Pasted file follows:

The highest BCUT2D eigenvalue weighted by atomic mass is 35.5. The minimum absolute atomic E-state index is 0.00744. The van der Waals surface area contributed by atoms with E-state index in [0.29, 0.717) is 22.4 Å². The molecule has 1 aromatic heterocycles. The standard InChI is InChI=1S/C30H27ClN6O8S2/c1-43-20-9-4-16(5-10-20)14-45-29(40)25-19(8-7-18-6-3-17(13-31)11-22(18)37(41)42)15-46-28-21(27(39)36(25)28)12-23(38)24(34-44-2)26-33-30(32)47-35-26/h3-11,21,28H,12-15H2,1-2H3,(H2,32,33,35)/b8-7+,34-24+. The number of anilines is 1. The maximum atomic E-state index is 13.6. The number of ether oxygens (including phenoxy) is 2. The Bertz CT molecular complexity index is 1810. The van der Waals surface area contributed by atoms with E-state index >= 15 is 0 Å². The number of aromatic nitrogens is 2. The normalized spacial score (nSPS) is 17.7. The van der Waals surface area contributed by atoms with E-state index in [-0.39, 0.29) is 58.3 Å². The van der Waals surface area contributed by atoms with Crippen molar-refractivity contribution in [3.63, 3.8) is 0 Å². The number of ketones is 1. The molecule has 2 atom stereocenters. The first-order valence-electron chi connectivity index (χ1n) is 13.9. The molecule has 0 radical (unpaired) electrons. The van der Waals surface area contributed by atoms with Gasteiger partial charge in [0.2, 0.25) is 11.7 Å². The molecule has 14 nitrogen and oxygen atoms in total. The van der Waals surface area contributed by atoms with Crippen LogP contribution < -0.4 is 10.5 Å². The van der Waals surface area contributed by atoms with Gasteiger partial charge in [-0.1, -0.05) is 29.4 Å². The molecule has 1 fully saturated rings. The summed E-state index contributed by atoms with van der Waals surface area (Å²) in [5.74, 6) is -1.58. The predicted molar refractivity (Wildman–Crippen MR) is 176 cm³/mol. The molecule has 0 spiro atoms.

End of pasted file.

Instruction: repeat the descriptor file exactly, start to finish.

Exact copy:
The highest BCUT2D eigenvalue weighted by atomic mass is 35.5. The minimum absolute atomic E-state index is 0.00744. The van der Waals surface area contributed by atoms with E-state index in [0.29, 0.717) is 22.4 Å². The molecule has 1 aromatic heterocycles. The standard InChI is InChI=1S/C30H27ClN6O8S2/c1-43-20-9-4-16(5-10-20)14-45-29(40)25-19(8-7-18-6-3-17(13-31)11-22(18)37(41)42)15-46-28-21(27(39)36(25)28)12-23(38)24(34-44-2)26-33-30(32)47-35-26/h3-11,21,28H,12-15H2,1-2H3,(H2,32,33,35)/b8-7+,34-24+. The number of anilines is 1. The maximum atomic E-state index is 13.6. The number of ether oxygens (including phenoxy) is 2. The Bertz CT molecular complexity index is 1810. The van der Waals surface area contributed by atoms with E-state index >= 15 is 0 Å². The number of aromatic nitrogens is 2. The normalized spacial score (nSPS) is 17.7. The van der Waals surface area contributed by atoms with E-state index in [-0.39, 0.29) is 58.3 Å². The van der Waals surface area contributed by atoms with Crippen molar-refractivity contribution in [3.63, 3.8) is 0 Å². The number of ketones is 1. The molecule has 2 atom stereocenters. The first-order valence-electron chi connectivity index (χ1n) is 13.9. The molecule has 0 radical (unpaired) electrons. The van der Waals surface area contributed by atoms with Gasteiger partial charge in [0.2, 0.25) is 11.7 Å². The molecule has 14 nitrogen and oxygen atoms in total. The van der Waals surface area contributed by atoms with Crippen LogP contribution < -0.4 is 10.5 Å². The van der Waals surface area contributed by atoms with Gasteiger partial charge in [-0.1, -0.05) is 29.4 Å². The molecule has 1 fully saturated rings. The summed E-state index contributed by atoms with van der Waals surface area (Å²) in [5.74, 6) is -1.58. The predicted molar refractivity (Wildman–Crippen MR) is 176 cm³/mol. The molecule has 0 spiro atoms.